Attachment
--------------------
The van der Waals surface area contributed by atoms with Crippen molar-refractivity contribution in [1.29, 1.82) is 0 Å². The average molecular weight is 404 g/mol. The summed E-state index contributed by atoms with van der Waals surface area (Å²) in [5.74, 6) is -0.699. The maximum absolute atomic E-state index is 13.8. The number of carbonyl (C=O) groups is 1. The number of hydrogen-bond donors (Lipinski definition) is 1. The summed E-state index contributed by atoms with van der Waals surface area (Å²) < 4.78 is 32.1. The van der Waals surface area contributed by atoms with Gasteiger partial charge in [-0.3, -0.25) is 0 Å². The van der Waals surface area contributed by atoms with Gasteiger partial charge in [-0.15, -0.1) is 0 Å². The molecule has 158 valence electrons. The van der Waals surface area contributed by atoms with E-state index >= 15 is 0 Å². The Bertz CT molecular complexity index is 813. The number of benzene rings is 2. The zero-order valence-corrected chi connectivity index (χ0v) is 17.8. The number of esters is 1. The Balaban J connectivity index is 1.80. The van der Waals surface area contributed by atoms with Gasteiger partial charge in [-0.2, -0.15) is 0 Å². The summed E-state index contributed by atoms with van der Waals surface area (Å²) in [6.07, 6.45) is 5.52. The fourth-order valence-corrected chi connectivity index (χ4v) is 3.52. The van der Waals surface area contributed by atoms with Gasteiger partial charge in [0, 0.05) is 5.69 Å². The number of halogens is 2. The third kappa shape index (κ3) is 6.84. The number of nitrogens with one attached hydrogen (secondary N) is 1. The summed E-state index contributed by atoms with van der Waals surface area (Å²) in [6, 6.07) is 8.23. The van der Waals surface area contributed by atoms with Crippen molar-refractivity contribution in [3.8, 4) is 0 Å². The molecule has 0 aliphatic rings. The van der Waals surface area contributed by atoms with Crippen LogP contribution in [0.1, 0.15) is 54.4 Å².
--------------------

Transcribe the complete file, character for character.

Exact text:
The van der Waals surface area contributed by atoms with Crippen molar-refractivity contribution in [1.29, 1.82) is 0 Å². The average molecular weight is 404 g/mol. The summed E-state index contributed by atoms with van der Waals surface area (Å²) in [5.74, 6) is -0.699. The maximum absolute atomic E-state index is 13.8. The number of carbonyl (C=O) groups is 1. The number of hydrogen-bond donors (Lipinski definition) is 1. The summed E-state index contributed by atoms with van der Waals surface area (Å²) < 4.78 is 32.1. The van der Waals surface area contributed by atoms with Gasteiger partial charge in [-0.3, -0.25) is 0 Å². The van der Waals surface area contributed by atoms with Gasteiger partial charge in [-0.15, -0.1) is 0 Å². The molecule has 158 valence electrons. The van der Waals surface area contributed by atoms with E-state index >= 15 is 0 Å². The Bertz CT molecular complexity index is 813. The number of benzene rings is 2. The zero-order valence-corrected chi connectivity index (χ0v) is 17.8. The number of esters is 1. The Balaban J connectivity index is 1.80. The van der Waals surface area contributed by atoms with Gasteiger partial charge in [-0.2, -0.15) is 0 Å². The summed E-state index contributed by atoms with van der Waals surface area (Å²) in [6.07, 6.45) is 5.52. The fourth-order valence-corrected chi connectivity index (χ4v) is 3.52. The van der Waals surface area contributed by atoms with Gasteiger partial charge in [0, 0.05) is 5.69 Å². The number of halogens is 2. The third kappa shape index (κ3) is 6.84. The number of nitrogens with one attached hydrogen (secondary N) is 1. The summed E-state index contributed by atoms with van der Waals surface area (Å²) in [6, 6.07) is 8.23. The van der Waals surface area contributed by atoms with Crippen molar-refractivity contribution in [3.8, 4) is 0 Å². The molecule has 0 aliphatic rings. The van der Waals surface area contributed by atoms with Crippen LogP contribution in [0.1, 0.15) is 54.4 Å².